'Changing Kashmir demography threatens peace in S.Asia'
Pakistan's prime minister on Tuesday said the granting of domicile certificates to thousands of Indian nationals in the Jammu and Kashmir region has imperiled "peace and security" in South Asia.
"First, India's attempt at illegal annexation of Indian-occupied Jammu and Kashmir, and now its attempts to alter IOJK's [Indian Occupied Jammu and Kashmir] demographic structure incl[uding] by issuance of domicile certificates to 25,000 Indian nationals are all illegal, in violation of UNSC resolutions, and international law, including [the] 4th Geneva Convention," Imran Khan said in a series of tweets.
He was referring to New Delhi's scrapping of the disputed region's decades-long special status in August last year, and the controversial Kashmir citizenship law.
As many as 25,000 people have been granted domicile certificates in the territory since May.
Eligible non-locals, along with those who have lived in Indian-administered Kashmir for 15 years, or studied for seven years and appeared in class 10th or 12th examinations in a local school, can apply for the certificate under the new law.
"I have approached UN Secretary General and am reaching out to other world leaders. India must be stopped from this unacceptable path that further usurps the legal, and internationally guaranteed rights of the Kashmiri people, and seriously imperils peace and security in South Asia," the premier added.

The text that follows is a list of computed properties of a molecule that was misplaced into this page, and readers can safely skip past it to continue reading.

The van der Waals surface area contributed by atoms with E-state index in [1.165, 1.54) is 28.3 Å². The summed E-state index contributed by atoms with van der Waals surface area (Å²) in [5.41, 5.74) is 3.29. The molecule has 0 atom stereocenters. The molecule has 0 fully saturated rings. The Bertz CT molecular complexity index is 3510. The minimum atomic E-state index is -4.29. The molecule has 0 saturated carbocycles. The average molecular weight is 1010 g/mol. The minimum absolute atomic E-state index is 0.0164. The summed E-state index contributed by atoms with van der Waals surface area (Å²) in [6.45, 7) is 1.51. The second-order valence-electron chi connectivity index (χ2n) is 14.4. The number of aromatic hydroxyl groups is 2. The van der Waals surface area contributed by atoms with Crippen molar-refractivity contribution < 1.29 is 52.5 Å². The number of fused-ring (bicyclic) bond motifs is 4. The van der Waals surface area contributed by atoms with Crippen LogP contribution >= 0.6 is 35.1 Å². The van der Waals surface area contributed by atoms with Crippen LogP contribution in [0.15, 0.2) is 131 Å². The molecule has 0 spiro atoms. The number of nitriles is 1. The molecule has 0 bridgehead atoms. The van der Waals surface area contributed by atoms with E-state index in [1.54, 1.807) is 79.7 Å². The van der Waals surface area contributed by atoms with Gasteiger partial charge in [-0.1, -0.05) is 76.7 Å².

The move has also been criticized by many regional parties in India, including Kashmir's former chief minister Farooq Abdullah's National Conference.
Kashmir is held by India and Pakistan in parts but claimed by both in full. A small sliver of the region is also controlled by China.
Since they were partitioned in 1947, the two countries have fought three wars -- in 1948, 1965, and 1971. Two of them have been over Kashmir.
Some Kashmiri groups in Jammu and Kashmir have been fighting against the Indian rule for independence or unification with neighboring Pakistan.
According to several human rights organizations, thousands of people have been killed in the conflict since 1989.
On Aug. 5, 2019 the Indian government revoked Article 370 and other related provisions from its Constitution, scrapping the country's only Muslim-majority state with its autonomy. It was also split into two federally administered territories.
Simultaneously, it locked the region down allegedly, detaining thousands of people, imposing movement restrictions and enforcing a communications blackout.